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Heritage value bill signed into Missouri law

by Ryan Pivoney | June 30, 2022 at 4:00 a.m.
Mayor Carrie Tergin, second from left, talks about what the passage and signing of HB 1606 will mean for Jefferson City regarding the acquisition of properties by the city, most notably the vacant properties on E. Capitol Avenue. Missouri Gov. Mike Parson, seated at right, hosted a bill signing Wednesday, June 29, 2022, in his Capitol office during which he signed into law several pieces of legislation passed during this most recent session. Standing in the back row are legislators who worked on this particular bill and from left are representatives Bruce DeGroot, Michael O'Donell, Bill Falkner and Donna Baringer. (Julie Smith/News Tribune photo)


Under a new law finalized Wednesday, Jefferson City may not pay the property owner of 14 dilapidated buildings along East Capitol Avenue more than market value.

Missouri Gov. Mike Parson on Wednesday signed House Bill 1606 into law. The sweeping local government omnibus bill includes a provision that permits circuit court judges overseeing property condemnation cases to block a property owner from receiving heritage value if a city or municipality can prove the property is abandoned, declared a nuisance, contributes to blight, or is demolished or repaired after a hearing.

Heritage value, as defined in state law, is additional worth added to the market price of a property when it's been in the same family for more than 50 years. It's worth 50 percent of the market value.

Jefferson City Mayor Carrie Tergin said the new law will "have a clear impact on the revitalization of Capitol Avenue," and efforts to turn dilapidated properties over to redevelopers.

"We appreciate legislators for allowing this bill to pass and for your signature today because this will make a public safety difference and visible difference in how the future of Capitol Avenue looks," Tergin told the governor Wednesday. "Because without it, we would be having to pay quite a bit more for properties that have been allowed to get in that state. And now, we have an incentive to actually make it better, thanks to you."

Jefferson City officials approached state lawmakers earlier this year about creating the legislation as it looks to address 14 dilapidated properties along Capitol Avenue that belong to Barbara Buescher. The city has declared them dangerous and unsafe to live in.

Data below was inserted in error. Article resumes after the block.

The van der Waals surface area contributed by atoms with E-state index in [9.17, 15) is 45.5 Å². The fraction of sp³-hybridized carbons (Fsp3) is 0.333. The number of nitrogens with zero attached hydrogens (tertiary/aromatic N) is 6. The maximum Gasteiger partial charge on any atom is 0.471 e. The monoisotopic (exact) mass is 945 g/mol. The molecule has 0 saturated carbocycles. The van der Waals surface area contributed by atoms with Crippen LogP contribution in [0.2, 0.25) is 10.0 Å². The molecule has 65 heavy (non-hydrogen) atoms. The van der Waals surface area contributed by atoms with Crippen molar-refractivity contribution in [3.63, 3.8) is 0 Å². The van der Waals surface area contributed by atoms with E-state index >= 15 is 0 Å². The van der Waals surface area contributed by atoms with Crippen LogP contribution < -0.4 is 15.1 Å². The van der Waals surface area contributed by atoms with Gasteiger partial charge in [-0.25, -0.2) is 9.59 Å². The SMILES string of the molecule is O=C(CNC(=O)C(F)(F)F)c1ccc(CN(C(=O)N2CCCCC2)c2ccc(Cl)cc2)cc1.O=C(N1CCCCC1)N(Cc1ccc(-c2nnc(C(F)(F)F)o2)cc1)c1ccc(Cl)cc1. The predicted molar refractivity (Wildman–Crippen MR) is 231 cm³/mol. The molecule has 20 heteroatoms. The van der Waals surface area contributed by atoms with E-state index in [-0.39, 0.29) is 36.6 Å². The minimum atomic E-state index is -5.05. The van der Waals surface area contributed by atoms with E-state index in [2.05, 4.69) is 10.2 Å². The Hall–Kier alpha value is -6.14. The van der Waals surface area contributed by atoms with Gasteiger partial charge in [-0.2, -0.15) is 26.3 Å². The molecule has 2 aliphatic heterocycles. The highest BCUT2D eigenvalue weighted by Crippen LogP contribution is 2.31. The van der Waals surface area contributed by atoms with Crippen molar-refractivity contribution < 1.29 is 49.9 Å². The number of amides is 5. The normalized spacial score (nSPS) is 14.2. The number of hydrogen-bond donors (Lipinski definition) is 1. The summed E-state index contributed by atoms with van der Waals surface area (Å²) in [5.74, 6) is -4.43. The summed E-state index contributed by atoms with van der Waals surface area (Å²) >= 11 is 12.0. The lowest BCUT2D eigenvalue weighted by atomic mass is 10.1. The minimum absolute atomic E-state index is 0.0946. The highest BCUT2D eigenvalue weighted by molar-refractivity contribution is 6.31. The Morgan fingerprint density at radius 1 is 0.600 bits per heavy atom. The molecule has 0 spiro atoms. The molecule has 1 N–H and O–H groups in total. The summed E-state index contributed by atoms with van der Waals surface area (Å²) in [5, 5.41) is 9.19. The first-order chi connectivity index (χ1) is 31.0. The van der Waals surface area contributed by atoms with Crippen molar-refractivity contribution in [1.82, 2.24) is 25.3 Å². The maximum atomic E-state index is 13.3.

Tergin said the properties put public safety officers at risk and increase the risk of crime in the neighborhood. The state's heritage clause would have required the city to pay an additional 50 percent on top of market value for the acquisition of Buescher's properties.

"We knew that that made no sense at all for us to have to compensate property owners even more when they had allowed their homes and properties to become in such disrepair that they were becoming a hazard for public safety," Tergin said.

The added heritage value was a hindrance to the city's revitalization efforts, the mayor said.

"Every dollar counts when you talk about the expense that it's going to take to revitalize these properties," she added.

At least three properties have been revitalized or are going through that process as a result of the city's legal action against Buescher, Tergin said.

"But a lot of these homes we couldn't necessarily do until they became in a dangerous state," she said.

Jefferson City is working on structural assessments for the Capitol Avenue properties, which will indicate which properties can be redeveloped and which ones will need to be demolished.

The city is expecting a mix of both, Tergin said, and has interest from redevelopers.

There are other properties throughout the city that would be affected by the new law, such as the Buescher Memorial Home, which Tergin said city officials are discussing what to do with. Another high profile property is the Truman Hotel, Tergin said, but it remains in code and hasn't been in the same family for more than 50 years, so it's not affected by the new law and the city can't do anything with it.

Tergin said she was proud city officials approached legislators to start a conversation around the state's heritage clause because it'll have impacts locally and for cities around the state.

Rep. Michael O'Donnell, R-St. Louis, helped work on some of the bill's condemnation language and said it will give cities the tools they need to acquire properties for development.

There are nearly 25,000 vacant properties in St. Louis that the city can't act on, O'Donnell said.

In addition to the condemnation provisions, HB 1606, sponsored by Rep. Peggy McGaugh, R-Carrollton, makes it a misdemeanor to sleep or camp on state-owned lands, requires deeds to indicate marital status and creates a prohibition against vaccination requirements for public employees, among several other measures.

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HB 1606: Political subdivisions

https://bit.ly/3lQfcA9

Sponsor: Rep. Peggy McGaugh

 


Print Headline: Heritage value bill signed into law

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